BUFFALO, N.Y. (WIVB) — Downtown Buffalo is getting ready to host crowds again. After a year without an in-person ball drop or New Year’s parties, restaurants and bars like Misuta Chows are pulling out all the stops to prepare for before, during, and after midnight.
Misuta Chows is hosting a New Year’s party kicking off at 5 p.m. They’ll have live music, a DJ later on, a champagne toast, and more, just a short walk for people to warm up from the ball drop.
Bar manager Tristan Lambright said being so close to the ball drop is great for business. “That’s one of the reasons we are including hot chocolate specials, I’m sure it’ll be chilly—it’s Buffalo,” he said. “We absolutely have been used as a nice pit stop or a little safe haven where people will come in and enjoy themselves before and after the ball drop.”
Just around the corner, Big Ditch Brewing is hosting a ticketed party starting at 8 p.m. Tickets include food, drinks, and dessert. “We have little garage doors that open up as the fireworks go off and the guests go out there take a look at them, it’s a fun time. We have a DJ, selfie station, it’s a fun night,” said co-founder Matt Kahn.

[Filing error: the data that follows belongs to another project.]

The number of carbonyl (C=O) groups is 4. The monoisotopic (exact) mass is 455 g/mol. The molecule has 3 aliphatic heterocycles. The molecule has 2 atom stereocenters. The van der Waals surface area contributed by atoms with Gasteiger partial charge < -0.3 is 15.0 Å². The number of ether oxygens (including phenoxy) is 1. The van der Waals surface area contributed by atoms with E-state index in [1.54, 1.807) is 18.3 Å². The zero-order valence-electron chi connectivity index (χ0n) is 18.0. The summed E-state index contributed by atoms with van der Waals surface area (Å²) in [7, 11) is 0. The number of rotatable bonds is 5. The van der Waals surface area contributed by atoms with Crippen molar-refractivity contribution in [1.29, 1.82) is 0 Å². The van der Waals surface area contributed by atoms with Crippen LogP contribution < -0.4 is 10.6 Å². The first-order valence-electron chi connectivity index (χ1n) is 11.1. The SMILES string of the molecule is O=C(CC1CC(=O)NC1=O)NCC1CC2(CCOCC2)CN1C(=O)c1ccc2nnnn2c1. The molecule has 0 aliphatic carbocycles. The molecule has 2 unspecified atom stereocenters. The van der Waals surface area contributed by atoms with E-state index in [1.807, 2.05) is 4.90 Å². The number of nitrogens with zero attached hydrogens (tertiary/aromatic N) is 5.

They said they are looking forward to bringing people back in person to ring in 2022 safely. Both restaurants are requiring proof of vaccination to attend the festivities.
Since everyone will be vaccinated at both restaurants, guests won’t have to wear a mask, however, all employees will still wear one. “We feel for an event like this, this is about as safe as we can make it,” Kahn said.
“I am really looking forward for the New Year’s camaraderie, to be able to host an environment where people are coming out having a good time and saying goodbye to this last year which I think we all want to put behind us,” Lambright said.
Buffalo Mayor Byron Brown is asking people to be vaccinated and wear a mask at the ball drop, but he said both are on the honors system. He said that if you’re not vaccinated, you should think twice about going to the ball drop.
“We’re not going to get into all kinds of enforcement—checking vaccination cards, talking to people about mask-wearing—we want people to do the right thing,” Brown said.